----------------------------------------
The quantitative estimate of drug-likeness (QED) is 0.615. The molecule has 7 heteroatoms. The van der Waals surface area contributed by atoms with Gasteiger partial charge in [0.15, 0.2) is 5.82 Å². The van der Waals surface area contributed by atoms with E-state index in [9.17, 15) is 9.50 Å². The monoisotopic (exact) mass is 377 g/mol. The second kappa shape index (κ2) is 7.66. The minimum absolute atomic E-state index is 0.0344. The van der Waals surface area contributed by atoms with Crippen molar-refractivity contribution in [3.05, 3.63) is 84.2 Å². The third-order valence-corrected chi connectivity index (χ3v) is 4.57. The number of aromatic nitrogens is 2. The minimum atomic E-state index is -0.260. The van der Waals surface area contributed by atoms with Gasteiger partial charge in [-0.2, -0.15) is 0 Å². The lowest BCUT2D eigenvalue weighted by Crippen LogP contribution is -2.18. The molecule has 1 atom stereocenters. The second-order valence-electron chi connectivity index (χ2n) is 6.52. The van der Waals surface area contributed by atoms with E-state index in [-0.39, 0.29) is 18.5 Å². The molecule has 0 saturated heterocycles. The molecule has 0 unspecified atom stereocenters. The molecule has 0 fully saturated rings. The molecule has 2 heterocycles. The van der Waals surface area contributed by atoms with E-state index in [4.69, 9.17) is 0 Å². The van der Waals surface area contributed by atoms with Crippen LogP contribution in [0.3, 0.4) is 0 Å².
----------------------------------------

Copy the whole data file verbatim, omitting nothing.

The quantitative estimate of drug-likeness (QED) is 0.615. The molecule has 7 heteroatoms. The van der Waals surface area contributed by atoms with Gasteiger partial charge in [0.15, 0.2) is 5.82 Å². The van der Waals surface area contributed by atoms with E-state index in [9.17, 15) is 9.50 Å². The monoisotopic (exact) mass is 377 g/mol. The second kappa shape index (κ2) is 7.66. The minimum absolute atomic E-state index is 0.0344. The van der Waals surface area contributed by atoms with Crippen molar-refractivity contribution in [3.05, 3.63) is 84.2 Å². The third-order valence-corrected chi connectivity index (χ3v) is 4.57. The number of aromatic nitrogens is 2. The minimum atomic E-state index is -0.260. The van der Waals surface area contributed by atoms with Gasteiger partial charge in [-0.2, -0.15) is 0 Å². The lowest BCUT2D eigenvalue weighted by Crippen LogP contribution is -2.18. The molecule has 1 atom stereocenters. The second-order valence-electron chi connectivity index (χ2n) is 6.52. The van der Waals surface area contributed by atoms with E-state index in [-0.39, 0.29) is 18.5 Å². The molecule has 0 saturated heterocycles. The molecule has 0 unspecified atom stereocenters. The molecule has 0 fully saturated rings. The molecule has 2 heterocycles. The van der Waals surface area contributed by atoms with E-state index in [4.69, 9.17) is 0 Å². The van der Waals surface area contributed by atoms with Crippen LogP contribution in [0.3, 0.4) is 0 Å².